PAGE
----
Moving to a process whereby there are regular, ongoing feedback conversations throughout the year, is certainly to be advocated and applauded – but these timely, in-the-moment, conversations are often quite tactical in nature; they are helping people track progress and keeping tacking back and forth towards their goals.

Such conversations need to be supported by a more reflective, strategic type discussion, which allows a summing up at the end of a year, and critically, prompts a conversation about learning & their development.

Performance Management is simply a series of two-way conversations, each with a specific purpose – if you don’t like the Performance Review conversation and find it meaningless, don’t scrap it, change it’s purpose to one you do like and is meaningful.








Share Button

Busting Urban Myths – Empathy is a state of mind

Share Button

Share Button

Free Webinar – Building Resilience in Individuals & Organisations

Share Button

Friday 26th June@1pm BST


The word resilience has shifted from being a scientific term to describe the ability of materials to withstand shock, to a skill required of individuals and organisations if they are to deal with the demands of pressure and change.

Organisations in all sectors are now looking to build resilience in individuals, in order that the organisation can continue to adapt and thrive.

In this one-hour webinar, John Rice of Bowland Solutions, and Dr. Carole Pemberton, author of a newly published book on resilience, share insights on this crucial topic which you will be able to apply in your own context based on research and practical experience.


Find out what Carole’s new book ‘Resilience: A Practical Guide for Coaches’ is all about. from Geoff Stevens on Vimeo.


Eventbrite - Building resilience in individuals and organisations


By the end of this webinar we will answer these questions:

  • What is resilience? How far is it genetic or acquired?
  • How do you distinguish resilience from ‘burnout’?
  • How do you rate against the key qualities of resilience?
  • What is link between individual and organisational resilience?
  • What actually works in resilience training?


Who is this webinar for?

This webinar is designed for HR and L & D professionals who need to consider how best resilience needs can be met at an individual and organisational level.


Join the webinar if:

  • Resilience is a topic on your organisation’s agenda.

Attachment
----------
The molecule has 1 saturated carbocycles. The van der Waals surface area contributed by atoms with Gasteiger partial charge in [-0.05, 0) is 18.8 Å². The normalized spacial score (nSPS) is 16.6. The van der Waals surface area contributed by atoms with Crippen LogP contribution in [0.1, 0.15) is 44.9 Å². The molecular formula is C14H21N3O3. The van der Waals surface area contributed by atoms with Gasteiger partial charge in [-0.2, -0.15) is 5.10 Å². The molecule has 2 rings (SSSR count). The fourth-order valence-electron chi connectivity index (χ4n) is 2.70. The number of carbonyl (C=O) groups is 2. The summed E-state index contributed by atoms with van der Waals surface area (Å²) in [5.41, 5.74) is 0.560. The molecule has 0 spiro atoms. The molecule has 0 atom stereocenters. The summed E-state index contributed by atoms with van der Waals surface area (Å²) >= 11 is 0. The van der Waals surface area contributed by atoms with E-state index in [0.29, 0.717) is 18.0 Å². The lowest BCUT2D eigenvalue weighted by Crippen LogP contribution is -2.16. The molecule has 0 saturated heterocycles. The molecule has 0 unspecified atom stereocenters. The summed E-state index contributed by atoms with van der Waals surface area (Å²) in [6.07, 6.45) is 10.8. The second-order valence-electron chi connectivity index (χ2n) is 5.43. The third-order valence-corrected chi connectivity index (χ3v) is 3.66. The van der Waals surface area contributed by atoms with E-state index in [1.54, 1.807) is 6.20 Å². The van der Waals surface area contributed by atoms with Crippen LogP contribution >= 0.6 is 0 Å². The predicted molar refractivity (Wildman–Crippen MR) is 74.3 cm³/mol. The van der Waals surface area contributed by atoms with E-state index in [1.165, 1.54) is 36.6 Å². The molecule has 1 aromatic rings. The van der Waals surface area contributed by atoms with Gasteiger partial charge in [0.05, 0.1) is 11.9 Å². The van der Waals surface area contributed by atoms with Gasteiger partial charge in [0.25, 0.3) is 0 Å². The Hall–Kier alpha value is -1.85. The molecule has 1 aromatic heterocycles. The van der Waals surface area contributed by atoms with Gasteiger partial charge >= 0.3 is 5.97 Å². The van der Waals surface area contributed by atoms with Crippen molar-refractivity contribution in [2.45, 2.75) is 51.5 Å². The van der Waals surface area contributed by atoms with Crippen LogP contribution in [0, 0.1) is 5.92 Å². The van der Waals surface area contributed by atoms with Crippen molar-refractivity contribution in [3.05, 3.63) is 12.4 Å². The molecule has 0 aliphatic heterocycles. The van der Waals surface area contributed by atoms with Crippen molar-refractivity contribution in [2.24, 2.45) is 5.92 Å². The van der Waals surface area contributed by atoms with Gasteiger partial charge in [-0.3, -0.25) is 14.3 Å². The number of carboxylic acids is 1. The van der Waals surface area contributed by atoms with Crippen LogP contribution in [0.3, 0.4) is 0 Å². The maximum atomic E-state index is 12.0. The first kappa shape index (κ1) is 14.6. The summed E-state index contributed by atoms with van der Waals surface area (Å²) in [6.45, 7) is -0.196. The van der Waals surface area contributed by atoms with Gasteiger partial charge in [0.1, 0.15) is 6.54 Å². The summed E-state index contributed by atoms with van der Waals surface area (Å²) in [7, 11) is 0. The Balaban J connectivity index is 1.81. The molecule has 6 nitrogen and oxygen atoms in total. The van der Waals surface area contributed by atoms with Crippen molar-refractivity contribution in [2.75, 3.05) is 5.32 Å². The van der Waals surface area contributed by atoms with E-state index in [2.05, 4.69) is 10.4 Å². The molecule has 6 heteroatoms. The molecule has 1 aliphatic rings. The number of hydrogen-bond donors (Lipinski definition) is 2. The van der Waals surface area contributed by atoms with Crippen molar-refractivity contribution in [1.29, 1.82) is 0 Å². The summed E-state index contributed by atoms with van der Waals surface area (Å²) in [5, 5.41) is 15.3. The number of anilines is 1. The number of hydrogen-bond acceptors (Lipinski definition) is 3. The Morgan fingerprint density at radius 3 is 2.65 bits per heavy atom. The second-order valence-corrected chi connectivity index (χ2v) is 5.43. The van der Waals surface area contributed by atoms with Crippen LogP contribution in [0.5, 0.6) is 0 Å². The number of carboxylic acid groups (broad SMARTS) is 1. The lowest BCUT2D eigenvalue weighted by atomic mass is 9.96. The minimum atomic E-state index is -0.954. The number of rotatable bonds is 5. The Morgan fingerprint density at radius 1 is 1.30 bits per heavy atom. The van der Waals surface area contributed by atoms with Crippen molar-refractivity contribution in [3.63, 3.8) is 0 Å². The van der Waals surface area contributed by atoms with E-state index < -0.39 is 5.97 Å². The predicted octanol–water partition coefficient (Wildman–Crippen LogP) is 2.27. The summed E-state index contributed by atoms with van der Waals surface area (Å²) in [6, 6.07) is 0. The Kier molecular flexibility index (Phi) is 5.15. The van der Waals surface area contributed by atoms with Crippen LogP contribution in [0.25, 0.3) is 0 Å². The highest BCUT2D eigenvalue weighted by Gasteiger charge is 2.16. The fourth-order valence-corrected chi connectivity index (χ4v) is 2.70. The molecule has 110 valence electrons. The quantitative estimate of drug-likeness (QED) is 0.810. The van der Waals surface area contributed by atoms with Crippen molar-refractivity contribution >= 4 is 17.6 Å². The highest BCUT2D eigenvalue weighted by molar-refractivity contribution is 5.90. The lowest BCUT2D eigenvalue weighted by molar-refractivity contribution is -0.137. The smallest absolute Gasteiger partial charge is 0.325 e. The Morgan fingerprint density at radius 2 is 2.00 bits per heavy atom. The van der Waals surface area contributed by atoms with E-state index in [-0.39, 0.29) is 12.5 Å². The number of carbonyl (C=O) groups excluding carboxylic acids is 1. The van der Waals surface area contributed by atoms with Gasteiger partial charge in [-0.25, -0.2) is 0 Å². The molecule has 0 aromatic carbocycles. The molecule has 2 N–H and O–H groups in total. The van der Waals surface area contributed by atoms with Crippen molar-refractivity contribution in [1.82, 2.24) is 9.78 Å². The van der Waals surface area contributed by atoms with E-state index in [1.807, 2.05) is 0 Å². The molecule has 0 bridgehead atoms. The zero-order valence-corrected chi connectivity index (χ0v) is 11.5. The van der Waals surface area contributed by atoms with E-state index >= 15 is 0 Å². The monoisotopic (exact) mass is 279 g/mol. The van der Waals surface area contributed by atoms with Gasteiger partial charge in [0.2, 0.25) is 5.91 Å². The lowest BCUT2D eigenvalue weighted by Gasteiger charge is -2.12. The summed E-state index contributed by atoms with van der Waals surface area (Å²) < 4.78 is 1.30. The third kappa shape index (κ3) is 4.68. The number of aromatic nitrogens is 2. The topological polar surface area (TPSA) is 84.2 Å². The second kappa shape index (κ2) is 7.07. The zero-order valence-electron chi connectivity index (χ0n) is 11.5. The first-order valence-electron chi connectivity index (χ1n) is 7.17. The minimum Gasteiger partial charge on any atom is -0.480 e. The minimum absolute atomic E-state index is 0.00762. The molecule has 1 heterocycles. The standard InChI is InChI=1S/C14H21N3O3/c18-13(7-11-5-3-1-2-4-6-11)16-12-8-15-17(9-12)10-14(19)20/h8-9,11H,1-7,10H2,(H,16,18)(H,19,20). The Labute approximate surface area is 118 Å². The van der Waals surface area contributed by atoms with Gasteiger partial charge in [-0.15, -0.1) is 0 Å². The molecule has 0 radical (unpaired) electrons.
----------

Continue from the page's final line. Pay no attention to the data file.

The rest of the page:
• There is a need to continue delivering under pressure
  • Staff, at any level, are struggling to adapt quickly enough to change
  • You are wanting to provide resilience support but are unsure how best to address the need


Dr Carole Pemberton

Dr Carole Pemberton is an executive coach with a particular interest in resilience based on her experience of working with senior leaders, and discovering that no one is immune from losing resilience, regardless of their mental toughness. The challenge is to help people recover quickly so that they continue to perform.

Carole is Visiting Professor at Ulster University Business School, a Fellow of the CIPD and the Career Development Institute.

She is the author of the newly published Resilience: A Practical Guide for Coaches (McGraw Hill).


Eventbrite - Building resilience in individuals and organisations

We hope you can join us on Friday 26th June at 1pm BST.

John Rice & Dr. Carole Pemberton

Share Button

Build on what is already working in your performance appraisal process

Share Button


Another day, another article saying we should scrap performance appraisals…. It’s time to kill the performance review .  The article actually focusses on problems with performance grades but that wouldn’t be as interesting a title I guess!  Anyway, here’s my point.  When working with individuals who are struggling with some aspect of their role or performance we build from their strengths.  We certainly don’t suggest they just give up.  The same applies to performance reviews and other organisational processes.  Endlessly scrapping initiatives and replacing them with something else leads to cynicism.

Is it a good idea to discuss how things are going, set some goals/plans for the future, discuss training or other support that may achieve those goals, look at where the company is going and the broader themes for the coming period?  Yes, it is…well that is a performance review.  Now, you may or not believe in performance related pay.  Not for me to say – if you do want to use it then you’ll need some measures of success.  Your organisational culture might like numbers/grades etc.  OK, fine – it can be problematic but people have made it work.  Let’s see how we can make it work for you.